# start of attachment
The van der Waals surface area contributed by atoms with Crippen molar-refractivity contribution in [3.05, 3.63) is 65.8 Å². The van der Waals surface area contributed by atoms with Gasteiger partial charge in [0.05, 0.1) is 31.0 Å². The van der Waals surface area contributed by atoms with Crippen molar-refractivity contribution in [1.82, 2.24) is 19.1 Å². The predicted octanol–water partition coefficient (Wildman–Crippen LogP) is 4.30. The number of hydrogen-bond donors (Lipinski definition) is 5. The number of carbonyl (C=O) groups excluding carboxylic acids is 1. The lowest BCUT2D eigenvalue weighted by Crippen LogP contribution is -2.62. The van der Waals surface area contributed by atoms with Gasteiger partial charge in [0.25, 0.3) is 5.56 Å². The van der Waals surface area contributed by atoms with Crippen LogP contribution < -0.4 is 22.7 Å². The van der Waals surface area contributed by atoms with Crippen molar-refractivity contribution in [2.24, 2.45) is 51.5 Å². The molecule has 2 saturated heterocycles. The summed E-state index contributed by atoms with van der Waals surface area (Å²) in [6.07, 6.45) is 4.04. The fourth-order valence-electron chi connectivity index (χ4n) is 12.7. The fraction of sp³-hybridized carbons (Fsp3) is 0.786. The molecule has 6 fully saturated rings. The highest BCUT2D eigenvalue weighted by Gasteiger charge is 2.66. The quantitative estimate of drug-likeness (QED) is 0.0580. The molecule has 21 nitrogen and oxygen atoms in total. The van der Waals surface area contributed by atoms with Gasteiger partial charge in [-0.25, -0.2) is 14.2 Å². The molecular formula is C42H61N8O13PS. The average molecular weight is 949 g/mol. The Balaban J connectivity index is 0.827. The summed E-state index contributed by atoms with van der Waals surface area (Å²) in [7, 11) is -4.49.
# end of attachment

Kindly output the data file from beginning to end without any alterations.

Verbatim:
The van der Waals surface area contributed by atoms with Crippen molar-refractivity contribution in [3.05, 3.63) is 65.8 Å². The van der Waals surface area contributed by atoms with Gasteiger partial charge in [0.05, 0.1) is 31.0 Å². The van der Waals surface area contributed by atoms with Crippen molar-refractivity contribution in [1.82, 2.24) is 19.1 Å². The predicted octanol–water partition coefficient (Wildman–Crippen LogP) is 4.30. The number of hydrogen-bond donors (Lipinski definition) is 5. The number of carbonyl (C=O) groups excluding carboxylic acids is 1. The lowest BCUT2D eigenvalue weighted by Crippen LogP contribution is -2.62. The van der Waals surface area contributed by atoms with Gasteiger partial charge in [0.25, 0.3) is 5.56 Å². The van der Waals surface area contributed by atoms with Crippen LogP contribution < -0.4 is 22.7 Å². The van der Waals surface area contributed by atoms with Crippen molar-refractivity contribution in [2.24, 2.45) is 51.5 Å². The molecule has 2 saturated heterocycles. The summed E-state index contributed by atoms with van der Waals surface area (Å²) in [6.07, 6.45) is 4.04. The fourth-order valence-electron chi connectivity index (χ4n) is 12.7. The fraction of sp³-hybridized carbons (Fsp3) is 0.786. The molecule has 6 fully saturated rings. The highest BCUT2D eigenvalue weighted by Gasteiger charge is 2.66. The quantitative estimate of drug-likeness (QED) is 0.0580. The molecule has 21 nitrogen and oxygen atoms in total. The van der Waals surface area contributed by atoms with Gasteiger partial charge in [-0.25, -0.2) is 14.2 Å². The molecular formula is C42H61N8O13PS. The average molecular weight is 949 g/mol. The Balaban J connectivity index is 0.827. The summed E-state index contributed by atoms with van der Waals surface area (Å²) in [7, 11) is -4.49.